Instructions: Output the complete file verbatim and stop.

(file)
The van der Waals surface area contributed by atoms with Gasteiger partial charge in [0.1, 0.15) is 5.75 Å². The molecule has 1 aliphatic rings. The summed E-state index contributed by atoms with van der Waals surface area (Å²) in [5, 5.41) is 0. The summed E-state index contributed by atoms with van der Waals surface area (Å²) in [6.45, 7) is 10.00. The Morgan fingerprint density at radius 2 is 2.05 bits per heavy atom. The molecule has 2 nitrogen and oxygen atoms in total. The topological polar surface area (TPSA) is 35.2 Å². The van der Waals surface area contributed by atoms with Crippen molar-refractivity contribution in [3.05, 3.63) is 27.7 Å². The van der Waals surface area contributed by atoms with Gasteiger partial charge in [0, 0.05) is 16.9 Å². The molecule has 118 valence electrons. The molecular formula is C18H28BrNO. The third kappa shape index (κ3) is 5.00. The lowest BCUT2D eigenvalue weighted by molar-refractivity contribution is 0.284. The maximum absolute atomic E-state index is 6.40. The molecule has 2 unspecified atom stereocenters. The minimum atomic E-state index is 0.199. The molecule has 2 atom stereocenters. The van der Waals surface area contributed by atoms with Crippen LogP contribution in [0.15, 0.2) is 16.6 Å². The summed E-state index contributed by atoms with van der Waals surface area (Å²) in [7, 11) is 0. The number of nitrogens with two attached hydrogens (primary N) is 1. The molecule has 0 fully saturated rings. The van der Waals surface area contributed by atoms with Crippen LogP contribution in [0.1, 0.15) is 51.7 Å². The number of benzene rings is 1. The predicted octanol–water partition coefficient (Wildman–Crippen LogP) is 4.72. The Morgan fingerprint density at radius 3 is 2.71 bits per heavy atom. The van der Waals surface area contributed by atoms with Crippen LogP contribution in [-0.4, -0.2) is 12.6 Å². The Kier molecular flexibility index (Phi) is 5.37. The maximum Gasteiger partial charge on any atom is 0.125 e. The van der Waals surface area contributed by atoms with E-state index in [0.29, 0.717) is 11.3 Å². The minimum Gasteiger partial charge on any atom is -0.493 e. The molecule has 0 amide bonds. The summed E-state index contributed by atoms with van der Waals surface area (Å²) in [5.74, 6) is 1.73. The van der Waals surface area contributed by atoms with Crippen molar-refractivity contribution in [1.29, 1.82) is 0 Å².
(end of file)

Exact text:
The van der Waals surface area contributed by atoms with Gasteiger partial charge in [0.1, 0.15) is 5.75 Å². The molecule has 1 aliphatic rings. The summed E-state index contributed by atoms with van der Waals surface area (Å²) in [5, 5.41) is 0. The summed E-state index contributed by atoms with van der Waals surface area (Å²) in [6.45, 7) is 10.00. The Morgan fingerprint density at radius 2 is 2.05 bits per heavy atom. The molecule has 2 nitrogen and oxygen atoms in total. The topological polar surface area (TPSA) is 35.2 Å². The van der Waals surface area contributed by atoms with Crippen molar-refractivity contribution in [3.05, 3.63) is 27.7 Å². The van der Waals surface area contributed by atoms with Gasteiger partial charge in [0, 0.05) is 16.9 Å². The molecule has 118 valence electrons. The molecular formula is C18H28BrNO. The third kappa shape index (κ3) is 5.00. The lowest BCUT2D eigenvalue weighted by molar-refractivity contribution is 0.284. The maximum absolute atomic E-state index is 6.40. The molecule has 2 unspecified atom stereocenters. The minimum atomic E-state index is 0.199. The molecule has 2 atom stereocenters. The van der Waals surface area contributed by atoms with Crippen LogP contribution in [0.15, 0.2) is 16.6 Å². The summed E-state index contributed by atoms with van der Waals surface area (Å²) in [7, 11) is 0. The number of nitrogens with two attached hydrogens (primary N) is 1. The molecule has 0 fully saturated rings. The van der Waals surface area contributed by atoms with Crippen LogP contribution in [0.1, 0.15) is 51.7 Å². The number of benzene rings is 1. The predicted octanol–water partition coefficient (Wildman–Crippen LogP) is 4.72. The Morgan fingerprint density at radius 3 is 2.71 bits per heavy atom. The van der Waals surface area contributed by atoms with Crippen LogP contribution in [-0.4, -0.2) is 12.6 Å². The Kier molecular flexibility index (Phi) is 5.37. The maximum Gasteiger partial charge on any atom is 0.125 e. The van der Waals surface area contributed by atoms with E-state index in [0.29, 0.717) is 11.3 Å². The minimum Gasteiger partial charge on any atom is -0.493 e. The molecule has 0 amide bonds. The summed E-state index contributed by atoms with van der Waals surface area (Å²) in [5.74, 6) is 1.73. The van der Waals surface area contributed by atoms with Crippen molar-refractivity contribution in [1.29, 1.82) is 0 Å².